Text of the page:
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    By Laura Austin

    Monday morning, the grounds crew began putting in an asphalt curb to redirect water leaking from the canal that runs along Maeser Hill.

    The crew will put in a drain to catch the redirected water so it will flow under the path, instead of over it.

    Roy Peterman, grounds director, said the leak cannot be fixed permanently until the canal is completely drained of water. That won”t happen right away.

    “We can”t just simply turn off the canal, because there are farmers and gardeners who depend on that water for their crops. And this happens to be an absolutely critical time for water,” Peterman said.

    He said the problem might not be completely fixed until October, when the canal is drained.

    “But, hopefully, we”re going to mitigate it, so it”s less of a problem,” he said.

    Workers recently repaired a tear in the lining of the canal. However, the crack was not the problem.

    Peterman said the crack was made while workers were searching for the real problem. He said there is evidence of a major leak under the canal which cannot be fixed until the canal can be drained and resealed.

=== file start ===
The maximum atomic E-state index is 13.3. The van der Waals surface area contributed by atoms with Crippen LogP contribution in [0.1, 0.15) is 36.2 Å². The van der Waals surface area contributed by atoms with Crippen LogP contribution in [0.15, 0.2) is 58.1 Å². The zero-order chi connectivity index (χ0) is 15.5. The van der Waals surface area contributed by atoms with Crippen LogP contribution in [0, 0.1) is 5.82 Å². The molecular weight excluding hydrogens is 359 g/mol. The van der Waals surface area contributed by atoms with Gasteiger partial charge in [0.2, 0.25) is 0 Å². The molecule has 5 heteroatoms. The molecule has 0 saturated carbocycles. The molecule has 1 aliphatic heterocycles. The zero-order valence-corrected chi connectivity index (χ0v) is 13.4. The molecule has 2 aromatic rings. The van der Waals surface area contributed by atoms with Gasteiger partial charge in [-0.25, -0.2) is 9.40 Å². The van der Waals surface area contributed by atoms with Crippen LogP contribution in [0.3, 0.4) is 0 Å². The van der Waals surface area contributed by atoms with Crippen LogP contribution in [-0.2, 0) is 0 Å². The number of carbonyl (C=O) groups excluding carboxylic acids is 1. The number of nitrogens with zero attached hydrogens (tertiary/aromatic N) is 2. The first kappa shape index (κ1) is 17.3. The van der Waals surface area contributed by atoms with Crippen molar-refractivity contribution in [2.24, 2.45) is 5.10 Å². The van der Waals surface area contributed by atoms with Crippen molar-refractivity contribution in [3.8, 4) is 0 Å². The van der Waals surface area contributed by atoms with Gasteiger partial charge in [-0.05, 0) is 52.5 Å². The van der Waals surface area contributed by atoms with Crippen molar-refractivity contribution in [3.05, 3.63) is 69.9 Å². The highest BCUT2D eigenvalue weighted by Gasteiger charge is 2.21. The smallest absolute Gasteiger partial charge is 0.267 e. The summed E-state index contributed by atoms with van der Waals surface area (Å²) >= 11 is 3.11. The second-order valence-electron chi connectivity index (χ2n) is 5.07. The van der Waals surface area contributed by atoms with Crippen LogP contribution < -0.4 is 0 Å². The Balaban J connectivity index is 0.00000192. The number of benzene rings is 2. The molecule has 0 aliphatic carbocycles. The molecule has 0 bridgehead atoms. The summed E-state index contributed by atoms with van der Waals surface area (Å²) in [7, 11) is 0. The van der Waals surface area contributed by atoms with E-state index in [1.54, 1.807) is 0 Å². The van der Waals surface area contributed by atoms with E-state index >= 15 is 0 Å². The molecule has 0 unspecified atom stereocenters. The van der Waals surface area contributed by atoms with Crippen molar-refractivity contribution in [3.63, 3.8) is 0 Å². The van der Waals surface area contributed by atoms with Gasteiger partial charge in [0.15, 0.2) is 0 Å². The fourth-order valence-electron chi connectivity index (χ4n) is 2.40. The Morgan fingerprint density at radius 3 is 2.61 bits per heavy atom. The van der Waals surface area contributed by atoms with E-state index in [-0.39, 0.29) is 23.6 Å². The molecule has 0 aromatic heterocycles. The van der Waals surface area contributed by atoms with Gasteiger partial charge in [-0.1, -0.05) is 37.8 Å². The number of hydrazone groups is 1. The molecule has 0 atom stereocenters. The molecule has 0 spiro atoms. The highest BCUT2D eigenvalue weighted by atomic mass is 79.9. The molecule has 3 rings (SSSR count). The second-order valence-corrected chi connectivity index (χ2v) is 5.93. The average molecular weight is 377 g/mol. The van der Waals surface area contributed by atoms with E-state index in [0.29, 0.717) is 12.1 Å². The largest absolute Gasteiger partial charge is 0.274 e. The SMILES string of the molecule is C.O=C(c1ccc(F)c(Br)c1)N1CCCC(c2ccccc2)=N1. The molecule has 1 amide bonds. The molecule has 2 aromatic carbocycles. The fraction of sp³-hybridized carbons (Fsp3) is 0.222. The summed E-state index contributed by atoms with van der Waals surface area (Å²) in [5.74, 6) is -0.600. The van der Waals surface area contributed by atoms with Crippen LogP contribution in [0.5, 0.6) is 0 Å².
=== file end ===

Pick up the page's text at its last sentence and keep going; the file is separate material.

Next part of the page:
Thursday, grounds crew cleaned Maeser Hill of the algae which had accumulated on the path because of the leak.

    Jesse Coleman, 23, a junior from Honolulu, Hawaii, majoring in print journalism, said he walks up the hill every day. He said the leak in the canal caused a steady stream of water across the path up Maeser Hill.

    “There was a culture of algae and slime growing there,” he said.

    Peterman said the reason for the slick spot on the hill was the erosion of bentonite. Peterman said when the leak was first noticed in June, bentonite was put in the canal in an attempt to seal it off and slow the leak. Unfortunately, that was not enough, and the water carried bentonite across the path.

    Emily Adams, 22, a senior, from Casa Grande, Arizona, majoring in recreation management and youth leadership said she is glad grounds crew has finally cleaned the path.

    “It looks ten times better,” Adams said. “There was tons of moss and algae.”

    Peterman said he hopes students will be patient with the grounds crew as they fix the leak.

    “Understand that it”s being worked on and it”s really a lot more complicated than it seems,” Peterman said.

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